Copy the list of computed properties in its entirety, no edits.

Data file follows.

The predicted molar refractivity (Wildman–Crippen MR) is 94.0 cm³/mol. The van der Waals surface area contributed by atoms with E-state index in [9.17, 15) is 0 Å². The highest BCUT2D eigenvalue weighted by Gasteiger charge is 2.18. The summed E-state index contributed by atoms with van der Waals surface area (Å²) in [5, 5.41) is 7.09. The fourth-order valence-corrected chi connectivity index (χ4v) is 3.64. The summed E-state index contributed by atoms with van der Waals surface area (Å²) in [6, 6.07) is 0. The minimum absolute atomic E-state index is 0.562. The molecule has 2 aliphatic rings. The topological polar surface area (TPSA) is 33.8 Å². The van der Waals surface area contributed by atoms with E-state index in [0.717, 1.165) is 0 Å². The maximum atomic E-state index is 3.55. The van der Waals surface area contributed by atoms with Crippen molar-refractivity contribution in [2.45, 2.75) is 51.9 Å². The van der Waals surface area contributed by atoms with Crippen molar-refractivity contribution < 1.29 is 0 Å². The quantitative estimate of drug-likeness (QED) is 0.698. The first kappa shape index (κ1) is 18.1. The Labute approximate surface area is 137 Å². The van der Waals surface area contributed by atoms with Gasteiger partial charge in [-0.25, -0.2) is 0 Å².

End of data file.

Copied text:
The predicted molar refractivity (Wildman–Crippen MR) is 94.0 cm³/mol. The van der Waals surface area contributed by atoms with E-state index in [9.17, 15) is 0 Å². The highest BCUT2D eigenvalue weighted by Gasteiger charge is 2.18. The summed E-state index contributed by atoms with van der Waals surface area (Å²) in [5, 5.41) is 7.09. The fourth-order valence-corrected chi connectivity index (χ4v) is 3.64. The summed E-state index contributed by atoms with van der Waals surface area (Å²) in [6, 6.07) is 0. The minimum absolute atomic E-state index is 0.562. The molecule has 2 aliphatic rings. The topological polar surface area (TPSA) is 33.8 Å². The van der Waals surface area contributed by atoms with E-state index in [0.717, 1.165) is 0 Å². The maximum atomic E-state index is 3.55. The van der Waals surface area contributed by atoms with Crippen molar-refractivity contribution in [2.45, 2.75) is 51.9 Å². The van der Waals surface area contributed by atoms with Crippen molar-refractivity contribution < 1.29 is 0 Å². The quantitative estimate of drug-likeness (QED) is 0.698. The first kappa shape index (κ1) is 18.1. The Labute approximate surface area is 137 Å². The van der Waals surface area contributed by atoms with Gasteiger partial charge in [-0.25, -0.2) is 0 Å².